Egyptian mediators will be conferring with a Hamas delegation from both
Gaza and Damascus in a bid to broker a long-term truce with Israel,
after sounding out the views and positions of Israel from its envoy,
Amos Gilad, Thursday.
and tedious behind-the-scenes negotiations are getting under way in the
coming hours between Egyptian mediators and Hamas representatives, in a
bid to strengthen the ceasefire in Gaza and broker a long-term truce
Egyptian Intelligence Chief General Omar Suleiman,
who brokered the last six-month truce between Israel and Hamas in
February, met with Israeli Defense Ministry envoy Amos Gilad to hear
Israel's position, Thursday.
An Egyptian staged-peace plan for
Gaza is at the center of negotiations, building on an initial
ceasefire, then moving on to the re-opening of border crossings into
Gaza, followed by reconciliation between rival Palestinian factions
Hamas and Fatah.
Egyptian Foreign Ministry Spokesman Husam Zaki
describes what Egypt is trying to achieve, now that the first phase of
its peace initiative, an unconditional ceasefire in Gaza is apparently
"The implementation of the second phase of the Egyptian
initiative about arrangements for the coming period, how we're going to
tackle that, and what the Israeli representative has offered and agreed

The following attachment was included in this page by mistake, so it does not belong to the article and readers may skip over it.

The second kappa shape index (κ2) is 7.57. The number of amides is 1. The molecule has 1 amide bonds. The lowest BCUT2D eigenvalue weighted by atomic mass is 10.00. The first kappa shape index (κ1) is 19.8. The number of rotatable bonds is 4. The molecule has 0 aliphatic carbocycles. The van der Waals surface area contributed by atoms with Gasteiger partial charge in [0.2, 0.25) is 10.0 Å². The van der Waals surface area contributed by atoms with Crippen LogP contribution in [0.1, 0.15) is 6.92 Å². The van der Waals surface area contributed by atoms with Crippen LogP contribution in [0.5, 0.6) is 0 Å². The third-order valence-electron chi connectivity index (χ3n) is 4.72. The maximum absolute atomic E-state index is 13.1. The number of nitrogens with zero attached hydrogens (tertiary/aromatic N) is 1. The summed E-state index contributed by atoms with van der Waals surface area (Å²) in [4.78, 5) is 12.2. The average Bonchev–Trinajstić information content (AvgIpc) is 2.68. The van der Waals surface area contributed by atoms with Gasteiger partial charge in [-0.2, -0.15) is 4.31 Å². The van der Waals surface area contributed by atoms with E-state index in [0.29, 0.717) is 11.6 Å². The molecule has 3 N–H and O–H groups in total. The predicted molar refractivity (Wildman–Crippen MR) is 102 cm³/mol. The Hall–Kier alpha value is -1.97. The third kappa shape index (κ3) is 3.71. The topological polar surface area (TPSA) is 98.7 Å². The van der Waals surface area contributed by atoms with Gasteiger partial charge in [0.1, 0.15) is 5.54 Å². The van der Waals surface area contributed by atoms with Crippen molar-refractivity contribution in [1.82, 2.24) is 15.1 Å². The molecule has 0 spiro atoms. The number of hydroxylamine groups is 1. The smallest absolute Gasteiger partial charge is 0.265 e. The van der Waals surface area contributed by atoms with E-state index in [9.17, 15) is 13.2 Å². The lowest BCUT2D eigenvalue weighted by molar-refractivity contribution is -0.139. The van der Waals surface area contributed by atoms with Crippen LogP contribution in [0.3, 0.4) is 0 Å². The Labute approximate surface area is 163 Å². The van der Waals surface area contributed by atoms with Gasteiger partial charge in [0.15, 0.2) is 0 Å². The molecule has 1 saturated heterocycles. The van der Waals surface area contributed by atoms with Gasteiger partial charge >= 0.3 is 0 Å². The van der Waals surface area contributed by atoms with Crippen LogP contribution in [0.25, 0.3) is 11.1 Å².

on and we'll take it from there," he said.
Hamas' representative to Jordan, Mohammed Nazzal, explained point-by-point what the discussions will entail.
on the table, he says, is an open, unlimited truce being offered by
Israel and we've expressed our views on it to Egypt. He said, the
second point, to be discussed is the reopening of border crossings, in
particular Rafah, and the conditions for reopening it. He said the
third point, which [Israeli envoy Amos] Gilad insisted on during his
last visit to Cairo, concerns the case of [captive] Israeli soldier
Gilad Shalit. And he said the fourth point involves arms
smuggling which Hamas thinks does not concern it, because the
smuggling is taking place from Egypt into Gaza, and not from Gaza into
The Israeli daily Ha'aretz reports that Hamas is
insisting that Israeli soldier Gilad Shalit's release be linked to a
widescale prisoner exchange with Israel, but not linked to the
reopening of border crossings. Shalit was taken captive by Hamas in
June of 2006.
One crucial aspect of the Egyptian peace plan, a
reconciliation between Hamas and the rival Fatah group of Palestinian
Authority President Mahmoud Abbas, does not apparently sit well with
Al Jazeera TV says that Egypt has invited representatives
from Fatah and other Palestinian groups, for weekend talks, aimed at
inter-Palestinian reconciliation. Egypt is also reportedly linking the
reopening of the Rafah border crossing with formation of a new
Palestinian unity government, including all Palestinian factions.
Nazzal argues that it's "Egypt's right to invite the other Palestinian
groups to Cairo for talks but that [Egypt's] claim that Fatah
represents all Palestinians is not correct [since] Hamas is in control
Yemeni President Ali Abdallah Salah, who is also
trying to reconcile the rival Palestinian factions, Hamas and Fatah,
warned Hamas that Arab countries might "reconsider their pledges to
help rebuild Gaza," if the two factions did not reconcile.
Arabia, Kuwait and other Arab countries promised to contribute over $2
billion to help rebuild the Gaza Strip at last week's summit in Kuwait.